X gender identity now recognized on B.C. IDs

Government-issued identification now offer male, female and X under gender field

British Columbians who do not identify as male or female now have the choice to select an X in the gender field of B.C.-issued identification cards.

The option, which came into effect on Nov. 1, applies to driver’s licenses, identity cards, birth certificates and BC Service Cards.

The NDP government first announced changes last summer, following several calls across the country for non-binary identification options. During the same summer, a Nelson baby became the first person in Canada to be issued a health card without a gender designation.

It aligns with emerging national and international standards established by Passport Canada and the United Nations’ International Civil Aviation Organization.

Citizens’ services minister Jinny Sims said in a news release Friday that the change is moving B.C. into the 21st century when it comes to gender identity.

READ MORE: B.C. filmmaker receives non-binary birth certificate

The lack of offering an alternative has resulted in a number of Human Rights Tribunal cases, Attorney General David Eby said.

Trans Care BC project manager Gwen Haworth said the move will open up resources to many in the transgender community.

“As a trans individual, I know from personal experience that having identification documents that reflect who I am positively affecting my access to education, employment, housing, healthcare and much more,” Haworth said.

The province is also exploring next steps required to move to a non-medical model of gender identity to advance equity and inclusivity.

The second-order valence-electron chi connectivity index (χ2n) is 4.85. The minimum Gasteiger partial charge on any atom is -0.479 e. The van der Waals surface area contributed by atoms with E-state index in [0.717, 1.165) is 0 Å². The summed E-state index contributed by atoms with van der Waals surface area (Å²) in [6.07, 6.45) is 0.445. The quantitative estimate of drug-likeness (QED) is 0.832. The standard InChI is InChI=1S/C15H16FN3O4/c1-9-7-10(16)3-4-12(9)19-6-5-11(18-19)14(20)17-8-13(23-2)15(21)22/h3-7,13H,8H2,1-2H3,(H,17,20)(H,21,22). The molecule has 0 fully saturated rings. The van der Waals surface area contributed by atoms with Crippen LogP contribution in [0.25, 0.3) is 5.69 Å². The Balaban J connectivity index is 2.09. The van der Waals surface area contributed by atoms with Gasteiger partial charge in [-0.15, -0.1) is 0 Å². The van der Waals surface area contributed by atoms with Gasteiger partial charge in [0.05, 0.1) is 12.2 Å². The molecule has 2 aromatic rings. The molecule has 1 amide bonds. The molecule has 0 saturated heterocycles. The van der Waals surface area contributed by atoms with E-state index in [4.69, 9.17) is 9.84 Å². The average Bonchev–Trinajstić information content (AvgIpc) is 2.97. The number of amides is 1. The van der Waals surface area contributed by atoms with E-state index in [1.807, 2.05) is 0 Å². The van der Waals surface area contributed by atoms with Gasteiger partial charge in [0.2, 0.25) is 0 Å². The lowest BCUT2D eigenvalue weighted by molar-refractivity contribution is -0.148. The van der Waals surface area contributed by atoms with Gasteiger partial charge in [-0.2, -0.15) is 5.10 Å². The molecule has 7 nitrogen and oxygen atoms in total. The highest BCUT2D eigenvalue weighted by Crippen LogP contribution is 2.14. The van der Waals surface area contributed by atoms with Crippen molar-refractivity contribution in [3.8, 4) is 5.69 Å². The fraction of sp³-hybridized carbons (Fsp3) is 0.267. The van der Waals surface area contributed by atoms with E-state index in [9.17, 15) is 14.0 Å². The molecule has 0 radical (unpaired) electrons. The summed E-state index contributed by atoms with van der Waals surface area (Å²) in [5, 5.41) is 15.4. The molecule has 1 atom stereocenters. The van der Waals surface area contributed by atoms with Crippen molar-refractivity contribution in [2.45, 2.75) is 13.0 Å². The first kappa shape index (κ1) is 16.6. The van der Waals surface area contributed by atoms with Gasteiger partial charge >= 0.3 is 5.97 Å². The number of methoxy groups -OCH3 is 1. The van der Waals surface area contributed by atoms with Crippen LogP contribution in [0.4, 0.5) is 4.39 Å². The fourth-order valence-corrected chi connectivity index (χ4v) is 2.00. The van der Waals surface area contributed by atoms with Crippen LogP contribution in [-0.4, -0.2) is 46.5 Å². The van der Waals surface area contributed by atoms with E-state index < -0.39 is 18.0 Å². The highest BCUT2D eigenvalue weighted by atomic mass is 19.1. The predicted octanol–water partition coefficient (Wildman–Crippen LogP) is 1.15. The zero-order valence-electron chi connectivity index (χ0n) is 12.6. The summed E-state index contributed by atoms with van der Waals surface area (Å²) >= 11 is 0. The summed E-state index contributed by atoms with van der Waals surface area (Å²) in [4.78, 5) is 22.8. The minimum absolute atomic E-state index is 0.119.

To change a gender designation on an identity document, people born in B.C. must submit several documents to the

Vital Statistics Agency, including a physician or psychologist’s confirmation form. Once complete, the agency will issue a new birth certificate that can be used to change other identification cards.

Those born outside of B.C. can only change their B.C.-issued IDs, which excludes birth certificates.


@ashwadhwani
ashley.wadhwani@bpdigital.ca

Like us on Facebook and follow us on Twitter.

Just Posted

German-born British Columbian warns against a ‘yes’ vote on proportional representation

Agassiz realtor Freddy Marks says PR in his home country shows party elites can never be voted out

Agassiz teacher’s Amazing Race takes students on Canada-wide adventure

AESS students say they had the experience of a life time

WATCH: Brother of missing Hope woman makes emotional appeal for more media attention

Next search for Shawnee Inyallie Nov. 18 along Highway 1 towards Boston Bar

Gas price drop expected to hit Fraser Valley today

Analyst says to take advantage, warns slight increase may follow

Players Guild challenges Chilliwack residents to solve classic Agatha Christie whodunit mystery

The Chilliwack Players Guild is performing Murder on the Nile from Nov. 22 to Dec. 2

Winter weather hits parts of Canada

As some parts of the country brace for cold, parts of B.C. remain warmer than 10 C

Don’t sign USMCA until LGBTQ language excised, U.S. lawmakers urge Trump

The trade agreement, forged after 13 months of tense negotiations between Canada and the U.S. is scheduled for Nov. 30

US official: US intel says prince ordered Khashoggi killing

Vice-President Mike Pence told reporters that ‘the murder of Jamal Khashoggi was an atrocity.’

Giants serve up major defeat to Pats at Langley Events Centre

On the ice, Vancouver G-Men wrap up home stand with a 10-4 win over Regina Friday night.

Canada’s health system commendable overall but barriers to care remain: UN

The United Nations says Canada’s health care system is “commendable” overall but vulnerable groups still face barriers to quality care.

Unique technology gives children with special needs more independent play

UVic’s CanAssist refined seven prototypes aided by $1.5M government contribution

Kelly Ellard’s boyfriend has statutory release revoked

Darwin Duane Dorozan had several parole infractions that found him ‘unmanageable’

Doctor’s note shouldn’t be required to prove you’re sick: poll

70% of Canadians oppose allowing employers to make you get a sick note

Most Read